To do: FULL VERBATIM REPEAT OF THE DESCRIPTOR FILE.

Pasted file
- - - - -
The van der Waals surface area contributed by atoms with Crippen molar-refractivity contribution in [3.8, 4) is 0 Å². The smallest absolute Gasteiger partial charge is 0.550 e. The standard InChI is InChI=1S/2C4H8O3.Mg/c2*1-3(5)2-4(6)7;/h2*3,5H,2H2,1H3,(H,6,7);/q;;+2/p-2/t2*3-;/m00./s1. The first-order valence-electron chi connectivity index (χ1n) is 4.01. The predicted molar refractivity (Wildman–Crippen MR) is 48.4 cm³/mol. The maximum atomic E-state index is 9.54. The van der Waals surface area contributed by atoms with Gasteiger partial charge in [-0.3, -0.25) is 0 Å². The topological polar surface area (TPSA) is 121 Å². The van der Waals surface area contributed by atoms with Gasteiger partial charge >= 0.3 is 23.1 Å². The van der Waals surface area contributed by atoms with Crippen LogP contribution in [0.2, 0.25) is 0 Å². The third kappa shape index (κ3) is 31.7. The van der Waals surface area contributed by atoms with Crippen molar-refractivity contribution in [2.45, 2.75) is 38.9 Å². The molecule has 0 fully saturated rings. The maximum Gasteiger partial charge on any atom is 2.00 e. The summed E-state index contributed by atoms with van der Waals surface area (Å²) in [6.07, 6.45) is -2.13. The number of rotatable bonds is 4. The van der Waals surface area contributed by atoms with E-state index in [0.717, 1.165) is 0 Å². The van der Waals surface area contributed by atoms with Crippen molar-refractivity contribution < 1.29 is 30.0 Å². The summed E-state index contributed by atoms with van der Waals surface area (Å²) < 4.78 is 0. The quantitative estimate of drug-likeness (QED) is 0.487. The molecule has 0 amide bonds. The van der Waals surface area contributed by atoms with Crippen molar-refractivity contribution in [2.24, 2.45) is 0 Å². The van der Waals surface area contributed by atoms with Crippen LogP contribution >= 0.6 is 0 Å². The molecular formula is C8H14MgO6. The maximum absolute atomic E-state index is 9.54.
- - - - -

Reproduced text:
The van der Waals surface area contributed by atoms with Crippen molar-refractivity contribution in [3.8, 4) is 0 Å². The smallest absolute Gasteiger partial charge is 0.550 e. The standard InChI is InChI=1S/2C4H8O3.Mg/c2*1-3(5)2-4(6)7;/h2*3,5H,2H2,1H3,(H,6,7);/q;;+2/p-2/t2*3-;/m00./s1. The first-order valence-electron chi connectivity index (χ1n) is 4.01. The predicted molar refractivity (Wildman–Crippen MR) is 48.4 cm³/mol. The maximum atomic E-state index is 9.54. The van der Waals surface area contributed by atoms with Gasteiger partial charge in [-0.3, -0.25) is 0 Å². The topological polar surface area (TPSA) is 121 Å². The van der Waals surface area contributed by atoms with Gasteiger partial charge >= 0.3 is 23.1 Å². The van der Waals surface area contributed by atoms with Crippen LogP contribution in [0.2, 0.25) is 0 Å². The third kappa shape index (κ3) is 31.7. The van der Waals surface area contributed by atoms with Crippen molar-refractivity contribution in [2.45, 2.75) is 38.9 Å². The molecule has 0 fully saturated rings. The maximum Gasteiger partial charge on any atom is 2.00 e. The summed E-state index contributed by atoms with van der Waals surface area (Å²) in [6.07, 6.45) is -2.13. The number of rotatable bonds is 4. The van der Waals surface area contributed by atoms with E-state index in [0.717, 1.165) is 0 Å². The van der Waals surface area contributed by atoms with Crippen molar-refractivity contribution < 1.29 is 30.0 Å². The summed E-state index contributed by atoms with van der Waals surface area (Å²) < 4.78 is 0. The quantitative estimate of drug-likeness (QED) is 0.487. The molecule has 0 amide bonds. The van der Waals surface area contributed by atoms with Crippen molar-refractivity contribution in [2.24, 2.45) is 0 Å². The van der Waals surface area contributed by atoms with Crippen LogP contribution >= 0.6 is 0 Å². The molecular formula is C8H14MgO6. The maximum absolute atomic E-state index is 9.54.